The five-time Emmy winner was in Dallas recently raising money and awareness for Ranch Hand Rescue
Doris Roberts wanted to hit Betty White.
The star of the TV series Everybody Loves Raymond made a guest appearance on White’s new series Hot in Cleveland during the second season, and the script called for White to hit Roberts and then Roberts to hit her back. The cameras rolled, and White hit Roberts, who, in her 80s, performs her own stunts.
And then the slugfest ended. After a break in filming, the producer decided Roberts wouldn’t get the chance to clean White’s clock. Her reward for taking one on the cheek was that the episode pitting the veteran TV favorites against each other became the highest rated for the sitcom.
While not engaged in throwdowns on the set, five-time Emmy winner Roberts donates a considerable amount of time to charitable causes. She has raised more than $80 million for AIDS and was the chair of the Children with AIDS Foundation for years. Her energy and compassion also extend to animals, visiting Dallas recently for a fundraiser for Ranch Hand Rescue, the farm animal sanctuary in Denton County that was founded by her long-time friend Bob Williams.
“The animals make you smile and feel good,” Roberts said, and the animals aren’t the only beneficiaries of her rescue efforts. While still living in California, Williams suffered a stroke. Roberts found him and rushed him to the hospital and then later helped him recover. Later, Williams moved to Texas with his partner Marty Polasko, and he founded the animal rescue facility. Roberts has been a supporter since.
The fundraiser was held in a Flower Mound restaurant and raised more than $50,000.
“Everything was donated, and the checks are still coming in,” Williams said.
Roberts brought in entertainers Paul Horner and Jack Betts for the sold-out event, and Williams said the guests included law enforcement and Homeland Security officials. The rescue facility works closely with law enforcement officials by taking custody of animals suffering from abuse or starvation once the authorities seize them.
Midnite, a miniature horse at the facility, is one of Roberts’ favorite animals. Midnite couldn’t stand when he arrived two years ago because he was missing part of one of his back legs, but a Fort Worth prosthetics designer fit the horse with a prosthetic leg. Children who are facing amputations visit the ranch and play with Midnite, which helps assuage their anxieties about their imminent surgeries. Wounded warriors who have lost limbs also find relief by visiting with Midnite.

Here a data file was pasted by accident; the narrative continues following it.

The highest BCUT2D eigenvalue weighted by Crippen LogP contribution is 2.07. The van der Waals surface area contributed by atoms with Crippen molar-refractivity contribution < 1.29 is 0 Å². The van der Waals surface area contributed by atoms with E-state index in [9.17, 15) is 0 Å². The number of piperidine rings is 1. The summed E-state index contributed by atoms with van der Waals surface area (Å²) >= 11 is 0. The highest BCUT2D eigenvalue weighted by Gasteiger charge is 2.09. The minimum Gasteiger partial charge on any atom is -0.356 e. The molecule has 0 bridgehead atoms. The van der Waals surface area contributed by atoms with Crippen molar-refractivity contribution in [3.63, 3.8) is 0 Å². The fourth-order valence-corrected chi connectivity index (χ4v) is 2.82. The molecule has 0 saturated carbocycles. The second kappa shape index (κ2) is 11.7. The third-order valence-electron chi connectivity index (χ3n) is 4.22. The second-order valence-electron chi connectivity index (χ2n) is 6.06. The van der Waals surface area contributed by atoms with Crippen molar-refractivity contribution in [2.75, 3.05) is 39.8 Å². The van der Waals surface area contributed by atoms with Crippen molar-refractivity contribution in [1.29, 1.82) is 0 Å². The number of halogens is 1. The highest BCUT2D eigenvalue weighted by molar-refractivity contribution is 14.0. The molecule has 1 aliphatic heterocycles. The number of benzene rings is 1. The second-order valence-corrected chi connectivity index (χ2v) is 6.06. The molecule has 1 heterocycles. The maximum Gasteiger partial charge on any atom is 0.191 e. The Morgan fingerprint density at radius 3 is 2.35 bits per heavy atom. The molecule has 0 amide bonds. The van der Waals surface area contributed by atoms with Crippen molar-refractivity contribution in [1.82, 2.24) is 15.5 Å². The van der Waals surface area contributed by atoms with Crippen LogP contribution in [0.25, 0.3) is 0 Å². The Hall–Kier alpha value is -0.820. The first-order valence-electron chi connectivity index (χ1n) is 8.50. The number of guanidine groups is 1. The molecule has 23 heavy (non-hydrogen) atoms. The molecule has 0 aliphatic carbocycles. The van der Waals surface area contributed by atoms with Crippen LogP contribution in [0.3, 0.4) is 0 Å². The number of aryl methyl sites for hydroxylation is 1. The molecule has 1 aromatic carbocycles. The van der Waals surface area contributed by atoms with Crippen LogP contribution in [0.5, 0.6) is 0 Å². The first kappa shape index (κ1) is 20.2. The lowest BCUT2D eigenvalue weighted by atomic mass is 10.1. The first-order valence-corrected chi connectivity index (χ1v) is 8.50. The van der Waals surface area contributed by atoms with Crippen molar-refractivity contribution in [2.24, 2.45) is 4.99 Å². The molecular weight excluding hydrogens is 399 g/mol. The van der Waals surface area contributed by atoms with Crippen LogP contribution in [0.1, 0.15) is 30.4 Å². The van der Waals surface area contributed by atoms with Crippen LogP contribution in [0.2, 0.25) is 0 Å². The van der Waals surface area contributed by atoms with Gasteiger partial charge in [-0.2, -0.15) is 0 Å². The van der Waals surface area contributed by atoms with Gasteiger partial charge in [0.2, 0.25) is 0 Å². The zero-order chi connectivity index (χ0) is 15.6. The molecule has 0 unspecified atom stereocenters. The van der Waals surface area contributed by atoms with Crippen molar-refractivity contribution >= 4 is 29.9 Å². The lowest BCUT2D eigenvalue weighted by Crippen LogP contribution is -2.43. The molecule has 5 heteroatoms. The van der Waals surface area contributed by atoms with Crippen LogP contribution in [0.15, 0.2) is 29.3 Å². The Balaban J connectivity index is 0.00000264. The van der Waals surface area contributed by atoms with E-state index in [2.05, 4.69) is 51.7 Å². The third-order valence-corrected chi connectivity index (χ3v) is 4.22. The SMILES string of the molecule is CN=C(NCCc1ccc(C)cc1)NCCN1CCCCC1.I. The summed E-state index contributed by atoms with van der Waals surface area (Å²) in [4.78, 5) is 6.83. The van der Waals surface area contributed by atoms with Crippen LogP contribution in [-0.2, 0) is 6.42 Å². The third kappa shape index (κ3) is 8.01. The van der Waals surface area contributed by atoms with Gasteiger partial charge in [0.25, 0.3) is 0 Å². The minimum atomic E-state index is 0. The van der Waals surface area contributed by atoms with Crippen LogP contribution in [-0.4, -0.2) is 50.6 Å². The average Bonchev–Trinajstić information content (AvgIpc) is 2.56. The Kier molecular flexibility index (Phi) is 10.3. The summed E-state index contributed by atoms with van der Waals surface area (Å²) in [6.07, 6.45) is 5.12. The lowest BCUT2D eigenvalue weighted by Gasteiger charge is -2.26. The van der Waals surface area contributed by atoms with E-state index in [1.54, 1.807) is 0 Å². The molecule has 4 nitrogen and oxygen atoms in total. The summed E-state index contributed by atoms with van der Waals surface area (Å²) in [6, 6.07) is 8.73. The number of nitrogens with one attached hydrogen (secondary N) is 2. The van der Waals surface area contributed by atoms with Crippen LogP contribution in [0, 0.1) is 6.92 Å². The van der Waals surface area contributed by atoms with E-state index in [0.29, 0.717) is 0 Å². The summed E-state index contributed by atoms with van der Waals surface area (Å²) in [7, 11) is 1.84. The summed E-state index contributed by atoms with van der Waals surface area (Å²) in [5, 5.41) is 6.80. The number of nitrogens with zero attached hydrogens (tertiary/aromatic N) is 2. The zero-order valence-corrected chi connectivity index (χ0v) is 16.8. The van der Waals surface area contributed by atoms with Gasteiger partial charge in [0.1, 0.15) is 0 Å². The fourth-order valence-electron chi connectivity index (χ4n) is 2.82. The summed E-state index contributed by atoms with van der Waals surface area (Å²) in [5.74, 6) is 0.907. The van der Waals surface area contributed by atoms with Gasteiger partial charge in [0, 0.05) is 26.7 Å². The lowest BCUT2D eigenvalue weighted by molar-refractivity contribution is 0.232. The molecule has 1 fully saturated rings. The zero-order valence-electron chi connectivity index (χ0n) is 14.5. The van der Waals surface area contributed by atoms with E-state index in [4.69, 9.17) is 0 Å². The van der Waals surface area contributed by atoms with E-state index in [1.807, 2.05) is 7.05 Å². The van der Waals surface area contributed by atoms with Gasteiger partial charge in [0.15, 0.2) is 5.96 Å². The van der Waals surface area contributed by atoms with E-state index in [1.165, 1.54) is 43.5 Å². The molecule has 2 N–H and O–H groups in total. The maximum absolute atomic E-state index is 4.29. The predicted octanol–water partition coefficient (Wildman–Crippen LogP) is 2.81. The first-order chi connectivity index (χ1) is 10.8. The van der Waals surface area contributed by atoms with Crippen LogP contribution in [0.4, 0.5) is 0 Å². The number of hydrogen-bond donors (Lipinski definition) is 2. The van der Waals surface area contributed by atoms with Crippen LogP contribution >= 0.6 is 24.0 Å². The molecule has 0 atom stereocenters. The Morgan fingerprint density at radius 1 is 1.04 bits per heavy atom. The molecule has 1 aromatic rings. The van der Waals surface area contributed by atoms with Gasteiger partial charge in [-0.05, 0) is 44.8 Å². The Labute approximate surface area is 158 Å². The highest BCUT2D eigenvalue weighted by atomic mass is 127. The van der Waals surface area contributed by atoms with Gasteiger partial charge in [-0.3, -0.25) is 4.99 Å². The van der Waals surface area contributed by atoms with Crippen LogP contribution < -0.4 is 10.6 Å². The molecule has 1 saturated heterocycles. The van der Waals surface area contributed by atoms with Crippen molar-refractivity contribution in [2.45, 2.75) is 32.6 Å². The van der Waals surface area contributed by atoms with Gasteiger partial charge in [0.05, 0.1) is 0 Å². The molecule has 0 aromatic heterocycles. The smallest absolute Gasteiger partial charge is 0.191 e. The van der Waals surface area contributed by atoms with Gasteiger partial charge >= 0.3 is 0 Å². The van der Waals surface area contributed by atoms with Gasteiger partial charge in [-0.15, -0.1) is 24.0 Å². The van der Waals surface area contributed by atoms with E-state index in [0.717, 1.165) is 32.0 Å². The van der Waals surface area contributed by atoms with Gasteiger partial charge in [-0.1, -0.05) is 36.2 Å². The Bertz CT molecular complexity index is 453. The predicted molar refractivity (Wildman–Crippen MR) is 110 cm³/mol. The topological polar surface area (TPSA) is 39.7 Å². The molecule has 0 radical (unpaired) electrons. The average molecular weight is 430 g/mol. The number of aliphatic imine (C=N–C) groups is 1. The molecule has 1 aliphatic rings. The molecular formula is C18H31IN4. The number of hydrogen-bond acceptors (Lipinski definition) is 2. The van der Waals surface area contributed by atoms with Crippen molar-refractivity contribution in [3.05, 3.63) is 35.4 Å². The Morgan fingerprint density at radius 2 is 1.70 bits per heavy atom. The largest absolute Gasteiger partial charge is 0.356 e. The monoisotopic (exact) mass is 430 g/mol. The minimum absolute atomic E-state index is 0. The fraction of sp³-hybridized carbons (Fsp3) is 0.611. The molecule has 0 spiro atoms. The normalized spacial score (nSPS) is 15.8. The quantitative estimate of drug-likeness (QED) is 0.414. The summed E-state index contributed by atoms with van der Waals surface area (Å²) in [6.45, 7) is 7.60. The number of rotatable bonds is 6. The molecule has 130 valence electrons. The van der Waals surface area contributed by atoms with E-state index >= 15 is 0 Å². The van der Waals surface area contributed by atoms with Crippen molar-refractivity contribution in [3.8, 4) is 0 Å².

“To watch that horse prance and dance,” Roberts said. “If he can do it, they can do it.”
Williams has taken Midnite to Scottish Rite Hospital on Oak Lawn Avenue in Dallas and as far as Houston to visit with children with disabilities.
But Roberts has a new project for Midnite. She wants to take him to the White House so he can accompany First Lady Michelle Obama as she welcomes warriors who have lost limbs in Afghanistan and Iraq. She hopes to bring national attention to Williams’ work and bring Midnite’s story to the screen.
Roberts association with the children and veterans is one tied by the spirit of survival.
“I don’t give in. I don’t give up. I don’t settle. I don’t take no for an answer,” she said. “It’s my motto.”
And does she mind being interrupted by fans? Not a bit.
“Let me tell you a story,” she said. “I was sitting in a restaurant in Los Angeles, and a woman approached me. She said, ‘God put you here.’”
The woman explained she was from Iran and lost her son in war.
“You got me through,” she said. “I wanted to live because of you.”
The woman said she would come home at the end of the day and turn on the TV. Roberts made her laugh and helped get her through a terrible period in her life.
“If I have bad days, I think about that,” Roberts said.
But Roberts is too busy to have many bad days. This year, she’s appeared in the TNT show Major Crimes, two episodes of the ABC Family show Melissa & Joey, the upcoming video The Little Rascals Save the Day and the film JOB’s Daughter set to be released before the end of the year.
Although she has played roles different from the one she made famous as Marie Barone, the self-proclaimed domestic expert, and she’s not stuck on the character, she did keep just one souvenir from the set.
In a 2001 episode, Marie takes an art class and makes an abstract sculpture. When she realized the sculpture looks like a vagina, she delivers one of her classic lines.
“Oh my God,” Marie said. “I’m a lesbian.”
Roberts proudly displays the vagina sculpture her living room.
This article appeared in the Dallas Voice print edition November 8, 2013.